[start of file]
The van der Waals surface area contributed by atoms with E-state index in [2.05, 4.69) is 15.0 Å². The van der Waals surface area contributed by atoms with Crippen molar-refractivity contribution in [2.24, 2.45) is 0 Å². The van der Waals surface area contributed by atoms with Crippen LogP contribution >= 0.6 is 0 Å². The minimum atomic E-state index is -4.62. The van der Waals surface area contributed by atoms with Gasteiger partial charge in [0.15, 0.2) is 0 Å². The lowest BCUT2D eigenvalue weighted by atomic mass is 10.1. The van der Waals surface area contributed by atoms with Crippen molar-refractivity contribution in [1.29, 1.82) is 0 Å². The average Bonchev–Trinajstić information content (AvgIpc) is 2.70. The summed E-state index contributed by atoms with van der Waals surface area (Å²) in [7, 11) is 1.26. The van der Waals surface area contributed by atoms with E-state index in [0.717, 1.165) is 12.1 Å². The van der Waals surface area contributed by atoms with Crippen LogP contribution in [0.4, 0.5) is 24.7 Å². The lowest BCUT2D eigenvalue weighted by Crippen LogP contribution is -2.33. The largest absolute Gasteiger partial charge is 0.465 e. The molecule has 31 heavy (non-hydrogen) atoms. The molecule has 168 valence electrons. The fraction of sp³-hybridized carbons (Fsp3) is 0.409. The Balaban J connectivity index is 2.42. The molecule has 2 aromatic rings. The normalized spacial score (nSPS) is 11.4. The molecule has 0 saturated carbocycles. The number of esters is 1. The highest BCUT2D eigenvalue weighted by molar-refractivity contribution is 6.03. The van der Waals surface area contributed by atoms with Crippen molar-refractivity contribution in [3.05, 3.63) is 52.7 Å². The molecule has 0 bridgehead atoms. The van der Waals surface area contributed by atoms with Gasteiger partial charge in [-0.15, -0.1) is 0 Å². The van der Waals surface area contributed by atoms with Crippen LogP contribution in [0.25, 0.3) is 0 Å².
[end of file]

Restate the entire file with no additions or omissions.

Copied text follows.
The van der Waals surface area contributed by atoms with E-state index in [2.05, 4.69) is 15.0 Å². The van der Waals surface area contributed by atoms with Crippen molar-refractivity contribution in [2.24, 2.45) is 0 Å². The van der Waals surface area contributed by atoms with Crippen LogP contribution >= 0.6 is 0 Å². The minimum atomic E-state index is -4.62. The van der Waals surface area contributed by atoms with Gasteiger partial charge in [0.15, 0.2) is 0 Å². The lowest BCUT2D eigenvalue weighted by atomic mass is 10.1. The van der Waals surface area contributed by atoms with Crippen molar-refractivity contribution in [1.29, 1.82) is 0 Å². The average Bonchev–Trinajstić information content (AvgIpc) is 2.70. The summed E-state index contributed by atoms with van der Waals surface area (Å²) in [7, 11) is 1.26. The van der Waals surface area contributed by atoms with E-state index in [0.717, 1.165) is 12.1 Å². The van der Waals surface area contributed by atoms with Crippen LogP contribution in [0.4, 0.5) is 24.7 Å². The lowest BCUT2D eigenvalue weighted by Crippen LogP contribution is -2.33. The largest absolute Gasteiger partial charge is 0.465 e. The molecule has 31 heavy (non-hydrogen) atoms. The molecule has 168 valence electrons. The fraction of sp³-hybridized carbons (Fsp3) is 0.409. The Balaban J connectivity index is 2.42. The molecule has 2 aromatic rings. The normalized spacial score (nSPS) is 11.4. The molecule has 0 saturated carbocycles. The number of esters is 1. The highest BCUT2D eigenvalue weighted by molar-refractivity contribution is 6.03. The van der Waals surface area contributed by atoms with Crippen molar-refractivity contribution in [3.05, 3.63) is 52.7 Å². The molecule has 0 bridgehead atoms. The van der Waals surface area contributed by atoms with Gasteiger partial charge in [-0.15, -0.1) is 0 Å². The van der Waals surface area contributed by atoms with Crippen LogP contribution in [0.25, 0.3) is 0 Å².